G-Gun is on target

One of the oldest axioms in sport is that "You play like you practice" ... to which Tennessee offensive coordinator Dave Clawson says, "Yeah, right."

Mindful that quarterback-turned-receiver Gerald Jones had never thrown the ball out of the so-called "G-Gun" direct-snap package in an actual game, Clawson decided to hone Jones' passing skills in practice last week. The results were not encouraging but that didn't stop Clawson from calling for a G-Gun pass in the second quarter of Saturday's Orange & White Game.

"Whenever you put a special play in practice that doesn't work, that means it'll probably work in the game," Clawson deadpanned. "Whereas, if you put a trick play in practice that works, it has no shot of working (in the game).

"When we worked on it (in practice) I don't know if we hit a one, so I said, 'That play's going to work.'"

It did.

Jones ran maybe a dozen snaps out of the G-Gun last fall, either handing off or keeping the ball every single time. He did not attempt a pass out of the formation all season. So, when he ran a G-Gun keeper for 12 yards on the White team's fourth offensive snap in Saturday's game, none of the 28,988 fans at Neyland Stadium were surprised.

The next time Jones lined up in the G-Gun, more than one member of the press corps mumbled words to the effect: "OK, which way does he run this time, left or right?"

This time, though, would be different. Jones took the direct snap, scanned the field, then threw a 17-yard touchdown strike to Denarius Moore that may have surprised the Orange defense as much as it surprised the assembled media.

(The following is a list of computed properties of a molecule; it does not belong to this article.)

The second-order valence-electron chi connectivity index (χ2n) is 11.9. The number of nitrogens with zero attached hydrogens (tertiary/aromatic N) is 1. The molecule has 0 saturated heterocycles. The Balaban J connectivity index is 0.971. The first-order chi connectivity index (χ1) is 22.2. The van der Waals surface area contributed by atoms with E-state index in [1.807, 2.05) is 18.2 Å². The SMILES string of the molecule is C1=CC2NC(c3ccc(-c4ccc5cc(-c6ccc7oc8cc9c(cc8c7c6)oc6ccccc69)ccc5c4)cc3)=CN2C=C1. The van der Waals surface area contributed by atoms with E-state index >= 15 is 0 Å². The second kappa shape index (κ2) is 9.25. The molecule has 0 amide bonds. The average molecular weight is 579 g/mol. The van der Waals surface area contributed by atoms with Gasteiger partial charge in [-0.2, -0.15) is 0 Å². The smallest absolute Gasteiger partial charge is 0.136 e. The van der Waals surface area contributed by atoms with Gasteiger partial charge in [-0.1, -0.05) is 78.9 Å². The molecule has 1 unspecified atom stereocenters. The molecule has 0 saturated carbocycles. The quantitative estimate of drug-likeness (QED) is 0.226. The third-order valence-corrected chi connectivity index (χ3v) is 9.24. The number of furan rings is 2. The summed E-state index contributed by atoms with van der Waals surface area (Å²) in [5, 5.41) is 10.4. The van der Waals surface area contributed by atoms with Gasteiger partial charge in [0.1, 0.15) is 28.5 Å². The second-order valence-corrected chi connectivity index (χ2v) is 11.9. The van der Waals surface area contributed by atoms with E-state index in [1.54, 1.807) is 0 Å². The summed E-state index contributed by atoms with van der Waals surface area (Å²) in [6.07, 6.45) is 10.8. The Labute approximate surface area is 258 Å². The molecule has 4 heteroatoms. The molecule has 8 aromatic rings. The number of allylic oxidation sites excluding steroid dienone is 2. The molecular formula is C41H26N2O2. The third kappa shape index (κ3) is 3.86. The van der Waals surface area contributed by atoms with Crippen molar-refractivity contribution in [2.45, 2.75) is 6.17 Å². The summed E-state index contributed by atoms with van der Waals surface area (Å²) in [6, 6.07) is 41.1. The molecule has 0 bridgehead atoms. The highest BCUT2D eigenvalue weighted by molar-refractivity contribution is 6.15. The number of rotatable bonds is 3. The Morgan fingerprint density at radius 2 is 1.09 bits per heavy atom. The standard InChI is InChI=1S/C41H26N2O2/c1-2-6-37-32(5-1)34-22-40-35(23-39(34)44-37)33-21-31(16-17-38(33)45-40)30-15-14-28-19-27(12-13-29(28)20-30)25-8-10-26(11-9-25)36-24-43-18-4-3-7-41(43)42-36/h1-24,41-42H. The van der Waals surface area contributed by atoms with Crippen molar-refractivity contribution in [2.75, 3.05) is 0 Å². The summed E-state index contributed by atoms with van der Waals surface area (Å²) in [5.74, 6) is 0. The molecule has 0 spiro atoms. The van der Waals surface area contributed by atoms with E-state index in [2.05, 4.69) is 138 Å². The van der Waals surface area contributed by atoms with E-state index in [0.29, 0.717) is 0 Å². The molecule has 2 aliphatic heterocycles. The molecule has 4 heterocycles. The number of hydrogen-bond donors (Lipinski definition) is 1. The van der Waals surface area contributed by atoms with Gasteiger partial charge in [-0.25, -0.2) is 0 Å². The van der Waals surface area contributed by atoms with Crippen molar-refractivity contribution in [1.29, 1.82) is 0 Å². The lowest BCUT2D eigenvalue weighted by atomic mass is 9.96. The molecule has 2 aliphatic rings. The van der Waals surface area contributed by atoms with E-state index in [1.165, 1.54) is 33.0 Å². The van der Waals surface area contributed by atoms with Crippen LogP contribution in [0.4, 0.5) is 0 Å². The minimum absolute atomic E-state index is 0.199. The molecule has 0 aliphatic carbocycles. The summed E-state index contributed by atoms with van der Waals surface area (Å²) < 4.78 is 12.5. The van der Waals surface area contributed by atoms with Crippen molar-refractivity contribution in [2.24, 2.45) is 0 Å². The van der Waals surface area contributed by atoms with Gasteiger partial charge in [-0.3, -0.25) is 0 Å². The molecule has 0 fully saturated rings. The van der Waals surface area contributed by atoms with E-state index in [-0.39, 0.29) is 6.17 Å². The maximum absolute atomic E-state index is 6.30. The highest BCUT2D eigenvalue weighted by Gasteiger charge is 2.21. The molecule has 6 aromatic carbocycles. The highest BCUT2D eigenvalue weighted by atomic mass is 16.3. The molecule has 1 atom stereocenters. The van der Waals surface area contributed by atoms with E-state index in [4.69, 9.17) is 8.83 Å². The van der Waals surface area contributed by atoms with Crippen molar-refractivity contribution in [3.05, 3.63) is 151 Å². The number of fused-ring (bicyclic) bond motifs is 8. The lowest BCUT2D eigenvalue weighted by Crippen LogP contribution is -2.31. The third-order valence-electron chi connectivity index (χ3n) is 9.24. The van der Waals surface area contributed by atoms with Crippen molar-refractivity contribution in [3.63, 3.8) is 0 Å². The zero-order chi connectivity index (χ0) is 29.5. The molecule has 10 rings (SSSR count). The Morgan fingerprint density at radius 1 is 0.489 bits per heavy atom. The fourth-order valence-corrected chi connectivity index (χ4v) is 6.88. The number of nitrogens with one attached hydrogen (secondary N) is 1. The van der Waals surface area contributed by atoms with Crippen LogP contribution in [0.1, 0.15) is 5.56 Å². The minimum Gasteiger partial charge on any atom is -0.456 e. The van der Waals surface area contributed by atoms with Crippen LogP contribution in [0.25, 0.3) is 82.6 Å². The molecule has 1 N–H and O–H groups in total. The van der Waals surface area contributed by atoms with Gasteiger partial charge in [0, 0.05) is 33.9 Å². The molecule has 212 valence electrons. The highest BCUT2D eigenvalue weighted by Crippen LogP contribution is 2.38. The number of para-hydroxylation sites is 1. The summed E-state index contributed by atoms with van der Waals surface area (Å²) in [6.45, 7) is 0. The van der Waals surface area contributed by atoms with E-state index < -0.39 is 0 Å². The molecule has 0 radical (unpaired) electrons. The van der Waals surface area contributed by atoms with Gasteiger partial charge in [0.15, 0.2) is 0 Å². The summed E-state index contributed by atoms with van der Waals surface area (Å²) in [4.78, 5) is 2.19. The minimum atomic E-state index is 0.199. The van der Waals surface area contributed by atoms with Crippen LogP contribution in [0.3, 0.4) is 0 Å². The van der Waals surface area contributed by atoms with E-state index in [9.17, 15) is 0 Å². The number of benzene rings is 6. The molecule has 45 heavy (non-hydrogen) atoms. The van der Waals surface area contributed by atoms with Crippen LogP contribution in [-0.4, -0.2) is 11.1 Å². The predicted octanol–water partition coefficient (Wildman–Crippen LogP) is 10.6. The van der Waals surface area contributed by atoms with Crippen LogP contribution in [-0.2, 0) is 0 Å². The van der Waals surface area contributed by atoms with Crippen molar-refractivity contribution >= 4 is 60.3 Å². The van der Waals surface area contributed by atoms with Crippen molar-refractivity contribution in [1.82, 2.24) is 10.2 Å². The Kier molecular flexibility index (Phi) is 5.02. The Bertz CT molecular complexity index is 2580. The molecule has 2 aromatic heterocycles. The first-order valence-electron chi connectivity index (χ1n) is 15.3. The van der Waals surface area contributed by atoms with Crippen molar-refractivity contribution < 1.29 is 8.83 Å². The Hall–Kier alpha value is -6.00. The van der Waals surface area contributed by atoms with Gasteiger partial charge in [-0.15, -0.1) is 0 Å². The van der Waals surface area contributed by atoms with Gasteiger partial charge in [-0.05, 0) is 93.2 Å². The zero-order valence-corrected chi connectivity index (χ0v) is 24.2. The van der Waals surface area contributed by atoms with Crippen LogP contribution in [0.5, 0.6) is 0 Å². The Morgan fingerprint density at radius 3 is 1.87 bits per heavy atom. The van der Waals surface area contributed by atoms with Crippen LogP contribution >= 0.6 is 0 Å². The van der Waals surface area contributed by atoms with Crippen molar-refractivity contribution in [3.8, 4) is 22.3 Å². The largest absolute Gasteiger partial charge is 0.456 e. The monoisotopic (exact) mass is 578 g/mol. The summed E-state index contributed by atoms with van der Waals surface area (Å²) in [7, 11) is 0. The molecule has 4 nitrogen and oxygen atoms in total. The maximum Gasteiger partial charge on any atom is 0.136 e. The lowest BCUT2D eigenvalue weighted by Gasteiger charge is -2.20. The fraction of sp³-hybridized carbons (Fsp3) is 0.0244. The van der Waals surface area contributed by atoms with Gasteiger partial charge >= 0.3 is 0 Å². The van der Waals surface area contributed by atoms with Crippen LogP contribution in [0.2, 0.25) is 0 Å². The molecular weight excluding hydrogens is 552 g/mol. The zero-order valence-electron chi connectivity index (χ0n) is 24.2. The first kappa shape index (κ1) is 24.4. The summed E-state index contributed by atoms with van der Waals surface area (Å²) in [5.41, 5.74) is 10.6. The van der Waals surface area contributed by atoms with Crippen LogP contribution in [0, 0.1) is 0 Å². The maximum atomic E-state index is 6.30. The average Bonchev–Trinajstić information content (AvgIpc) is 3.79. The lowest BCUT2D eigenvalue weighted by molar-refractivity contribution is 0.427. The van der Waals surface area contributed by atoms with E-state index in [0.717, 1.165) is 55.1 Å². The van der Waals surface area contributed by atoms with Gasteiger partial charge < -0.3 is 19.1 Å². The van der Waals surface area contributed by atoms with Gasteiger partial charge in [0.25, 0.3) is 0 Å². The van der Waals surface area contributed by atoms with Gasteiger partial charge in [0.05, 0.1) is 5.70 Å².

"It just worked the way we planned it to," Jones said, grinning broadly. "Hopefully, I'll be throwing the ball a little bit more."

That would be prudent since Jones says he "threw the ball quite a bit in high school."

Indeed. The 6-0, 185-pounder played quarterback at Millwood High of Oklahoma City, passing for 850 yards as a junior and 1,561 as a senior.

"I'm comfortable with it," he said.

Still, Jones admitted that his pass attempts in practice last week did not suggest he's ready to launch an all-out assault on Peyton Manning's school records.

"I overthrew D-Mo (Denarius Moore) in practice," Jones said. "He told me to throw it far, so I threw it far and he didn't go get it. But Coach (Clawson) said, 'That's good. If it doesn't work in practice it's going to work in the game.'"

Now that Tennessee's future opponents know Jones is a legitimate threat to pass the ball out of the G-Gun, they won't be able to overplay the keeper every time he lines up in the formation. That should make the package more effective.

"I think that will make it very hard to stop," Jones said. "When you've got to cover the pass and you've got to cover the run – and both of them are working effectively – it's kind of hard to stop."

Of course, it's only hard to stop if you use it. Clawson hinted that fans may have seen the last of the G-Gun Saturday afternoon at Neyland Stadium.

"We were just having fun with it," the coordinator said. "I don't know if we're going to do that next year or not."

Yeah, right.

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